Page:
Removing and Replacing Switches
The biggest pain of the ordeal was actually removing the stock switches from the plate and the hot swap sockets. I was afraid that the included metal tool would scratch up and ruin the finish of the pretty anodized housing if I slipped. The method that I found to work was as follows:
- First use the remover to pop the clip on the side of the switch with the contacts (the bottom on this board).
- Pry up enough to clear the clip on that side only.
- Regrab the switch to pop the second clip and fully remove the switch from the socker.
- blow away the tiny shavings of white plastic from the plate rubbing against the exiting switch.
For some reason, I decided to only replace the alphanumeric keys and later the space bar.
With all the new switches in place, I finally replaced the keycaps and plugged it in again to play around with lighting effects and snap a pic to show my friends again.
This is a great board. I intend on doing a deep dive into programming some more fun functionality into it sometime in the future when I have time to take on another programming project. I have few complaints. The build quality is exceptional. The caps looks great save for some roughness on the edges.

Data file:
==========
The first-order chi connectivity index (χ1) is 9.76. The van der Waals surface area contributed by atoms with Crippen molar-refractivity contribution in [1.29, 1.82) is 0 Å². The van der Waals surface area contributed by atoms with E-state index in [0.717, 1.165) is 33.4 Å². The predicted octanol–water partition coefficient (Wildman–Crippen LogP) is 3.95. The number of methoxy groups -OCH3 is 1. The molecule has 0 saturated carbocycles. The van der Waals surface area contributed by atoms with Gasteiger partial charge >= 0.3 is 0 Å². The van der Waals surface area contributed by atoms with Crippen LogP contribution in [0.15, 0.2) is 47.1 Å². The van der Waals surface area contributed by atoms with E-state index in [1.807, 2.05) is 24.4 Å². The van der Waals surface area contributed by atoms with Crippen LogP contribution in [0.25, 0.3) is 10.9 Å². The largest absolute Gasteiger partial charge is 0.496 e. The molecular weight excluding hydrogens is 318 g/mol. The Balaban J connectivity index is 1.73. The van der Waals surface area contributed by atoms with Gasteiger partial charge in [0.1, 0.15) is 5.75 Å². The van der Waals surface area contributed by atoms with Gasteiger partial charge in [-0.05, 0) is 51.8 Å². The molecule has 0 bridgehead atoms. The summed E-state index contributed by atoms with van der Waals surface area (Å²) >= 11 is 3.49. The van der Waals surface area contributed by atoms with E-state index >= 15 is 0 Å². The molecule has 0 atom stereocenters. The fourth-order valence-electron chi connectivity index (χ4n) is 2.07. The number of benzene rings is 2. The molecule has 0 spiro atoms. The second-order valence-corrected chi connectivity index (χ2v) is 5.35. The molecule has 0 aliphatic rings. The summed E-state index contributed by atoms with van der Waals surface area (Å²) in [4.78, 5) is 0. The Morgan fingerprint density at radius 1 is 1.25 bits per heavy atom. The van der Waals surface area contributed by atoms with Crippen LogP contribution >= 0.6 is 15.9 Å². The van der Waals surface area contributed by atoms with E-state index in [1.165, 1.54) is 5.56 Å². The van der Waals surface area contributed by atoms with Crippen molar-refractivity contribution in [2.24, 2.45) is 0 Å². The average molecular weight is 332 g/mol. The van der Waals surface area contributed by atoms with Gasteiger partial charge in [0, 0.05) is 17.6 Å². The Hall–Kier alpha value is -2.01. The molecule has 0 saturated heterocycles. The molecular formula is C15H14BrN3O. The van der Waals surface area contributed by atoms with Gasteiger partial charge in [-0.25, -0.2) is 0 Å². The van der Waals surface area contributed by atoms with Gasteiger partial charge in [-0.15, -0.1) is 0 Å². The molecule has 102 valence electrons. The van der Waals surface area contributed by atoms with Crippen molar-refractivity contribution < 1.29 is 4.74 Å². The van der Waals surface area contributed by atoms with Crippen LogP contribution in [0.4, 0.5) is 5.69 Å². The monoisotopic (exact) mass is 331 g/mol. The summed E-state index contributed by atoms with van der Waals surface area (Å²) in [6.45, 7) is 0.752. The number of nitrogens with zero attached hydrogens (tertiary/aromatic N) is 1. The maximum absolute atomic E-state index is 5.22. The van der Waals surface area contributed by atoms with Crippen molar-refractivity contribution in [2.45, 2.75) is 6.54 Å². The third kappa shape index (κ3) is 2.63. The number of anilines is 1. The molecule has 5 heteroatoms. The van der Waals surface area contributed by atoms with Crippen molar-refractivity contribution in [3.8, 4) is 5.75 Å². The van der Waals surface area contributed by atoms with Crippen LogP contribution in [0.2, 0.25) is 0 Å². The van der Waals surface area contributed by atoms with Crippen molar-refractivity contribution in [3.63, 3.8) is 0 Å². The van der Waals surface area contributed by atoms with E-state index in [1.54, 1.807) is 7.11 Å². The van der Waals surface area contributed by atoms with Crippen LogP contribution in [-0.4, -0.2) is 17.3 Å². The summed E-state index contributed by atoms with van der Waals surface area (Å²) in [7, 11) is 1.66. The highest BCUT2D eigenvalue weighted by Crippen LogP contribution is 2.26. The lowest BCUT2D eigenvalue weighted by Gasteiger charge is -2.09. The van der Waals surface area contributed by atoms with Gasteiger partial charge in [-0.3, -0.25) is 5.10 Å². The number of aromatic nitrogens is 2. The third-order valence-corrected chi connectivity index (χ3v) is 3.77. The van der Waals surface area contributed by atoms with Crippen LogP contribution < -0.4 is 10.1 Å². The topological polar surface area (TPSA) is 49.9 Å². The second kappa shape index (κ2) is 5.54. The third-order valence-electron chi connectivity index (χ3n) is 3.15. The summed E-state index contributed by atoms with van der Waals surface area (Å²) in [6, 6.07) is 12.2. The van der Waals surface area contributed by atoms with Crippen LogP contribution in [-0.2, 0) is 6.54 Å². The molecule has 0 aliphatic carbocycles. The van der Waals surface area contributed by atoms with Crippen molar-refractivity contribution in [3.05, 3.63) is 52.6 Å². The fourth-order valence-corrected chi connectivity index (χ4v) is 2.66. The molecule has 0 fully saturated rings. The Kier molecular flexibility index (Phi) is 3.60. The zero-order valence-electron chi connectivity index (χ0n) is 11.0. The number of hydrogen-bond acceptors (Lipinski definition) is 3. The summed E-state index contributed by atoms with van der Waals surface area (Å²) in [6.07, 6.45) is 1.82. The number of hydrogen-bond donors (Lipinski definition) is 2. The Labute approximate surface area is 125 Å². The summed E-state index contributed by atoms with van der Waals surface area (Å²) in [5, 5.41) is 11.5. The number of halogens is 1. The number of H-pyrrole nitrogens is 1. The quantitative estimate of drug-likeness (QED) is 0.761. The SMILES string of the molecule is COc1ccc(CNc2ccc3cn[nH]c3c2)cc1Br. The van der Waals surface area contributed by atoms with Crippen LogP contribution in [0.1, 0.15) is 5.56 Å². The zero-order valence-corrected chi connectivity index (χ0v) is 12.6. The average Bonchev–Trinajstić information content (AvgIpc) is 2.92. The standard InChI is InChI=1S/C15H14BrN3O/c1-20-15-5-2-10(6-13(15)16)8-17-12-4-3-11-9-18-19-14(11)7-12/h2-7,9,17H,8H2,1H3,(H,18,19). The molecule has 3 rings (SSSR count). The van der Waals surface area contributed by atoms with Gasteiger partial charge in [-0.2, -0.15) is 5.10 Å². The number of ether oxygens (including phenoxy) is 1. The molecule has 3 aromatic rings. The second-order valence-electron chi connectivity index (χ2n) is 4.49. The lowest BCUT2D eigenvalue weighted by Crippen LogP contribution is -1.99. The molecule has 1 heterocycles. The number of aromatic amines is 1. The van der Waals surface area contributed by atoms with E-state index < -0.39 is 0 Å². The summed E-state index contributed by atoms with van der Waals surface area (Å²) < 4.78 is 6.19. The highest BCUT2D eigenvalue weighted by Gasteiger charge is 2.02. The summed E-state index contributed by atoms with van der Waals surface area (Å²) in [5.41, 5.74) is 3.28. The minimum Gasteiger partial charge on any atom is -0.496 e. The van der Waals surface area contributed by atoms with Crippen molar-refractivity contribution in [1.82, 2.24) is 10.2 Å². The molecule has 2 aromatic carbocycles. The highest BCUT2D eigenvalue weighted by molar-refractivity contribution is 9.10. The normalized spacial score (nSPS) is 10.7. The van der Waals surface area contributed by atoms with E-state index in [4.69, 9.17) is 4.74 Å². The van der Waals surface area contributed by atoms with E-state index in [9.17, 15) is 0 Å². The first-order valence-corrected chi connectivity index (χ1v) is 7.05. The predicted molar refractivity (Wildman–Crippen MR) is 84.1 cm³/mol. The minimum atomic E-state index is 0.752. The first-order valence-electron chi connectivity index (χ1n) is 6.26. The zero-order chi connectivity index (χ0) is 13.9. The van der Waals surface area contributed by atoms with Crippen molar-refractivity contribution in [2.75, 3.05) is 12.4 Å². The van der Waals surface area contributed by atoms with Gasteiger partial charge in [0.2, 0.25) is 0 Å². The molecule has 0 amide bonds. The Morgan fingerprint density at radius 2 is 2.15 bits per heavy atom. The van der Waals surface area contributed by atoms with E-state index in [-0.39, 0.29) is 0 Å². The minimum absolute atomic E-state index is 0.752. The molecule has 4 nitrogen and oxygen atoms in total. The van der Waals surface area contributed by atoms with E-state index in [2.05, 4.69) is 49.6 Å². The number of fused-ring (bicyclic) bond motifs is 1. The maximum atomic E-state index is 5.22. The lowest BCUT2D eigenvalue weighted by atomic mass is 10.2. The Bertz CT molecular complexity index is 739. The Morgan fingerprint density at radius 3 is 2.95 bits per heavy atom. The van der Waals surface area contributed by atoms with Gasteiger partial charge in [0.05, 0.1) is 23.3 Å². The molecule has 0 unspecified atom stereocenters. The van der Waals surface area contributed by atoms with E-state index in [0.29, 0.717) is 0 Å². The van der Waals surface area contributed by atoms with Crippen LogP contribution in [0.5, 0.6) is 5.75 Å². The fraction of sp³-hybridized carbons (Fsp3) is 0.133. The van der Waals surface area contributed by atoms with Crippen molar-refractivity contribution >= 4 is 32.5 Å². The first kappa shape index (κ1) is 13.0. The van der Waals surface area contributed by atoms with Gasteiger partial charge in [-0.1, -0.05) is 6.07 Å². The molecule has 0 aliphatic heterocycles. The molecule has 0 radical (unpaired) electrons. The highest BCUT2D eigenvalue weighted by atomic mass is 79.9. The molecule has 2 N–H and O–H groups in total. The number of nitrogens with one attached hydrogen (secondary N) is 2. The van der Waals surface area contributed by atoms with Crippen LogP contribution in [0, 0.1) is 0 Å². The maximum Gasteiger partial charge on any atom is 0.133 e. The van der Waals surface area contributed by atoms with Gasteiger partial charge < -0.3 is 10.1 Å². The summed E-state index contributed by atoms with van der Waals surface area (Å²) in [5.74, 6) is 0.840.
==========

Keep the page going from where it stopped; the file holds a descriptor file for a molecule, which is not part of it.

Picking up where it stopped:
Some negatives that I noticed are the PCB looks like someone spray painted a pile of dog hair to the board and the space bar is horrible. The stabs on the space bar are incredibly loud and I will definitely be modifying them in the future. I also want to lube the inside of the Zilents. The one thing the Halo Trues have over them is that they are much smoother. I also feel like the claimed 60g Halo True switches are harder to press than the 62g Zilents but this might just come down to where on the force curve they measure the weight.
This board serves as a great step into the very high end keyboard world. It’s moderately affordable for what you get, and it offers some areas you can improve it as a project. The space bar really is horrid and I will be researching what people do to silence them soon.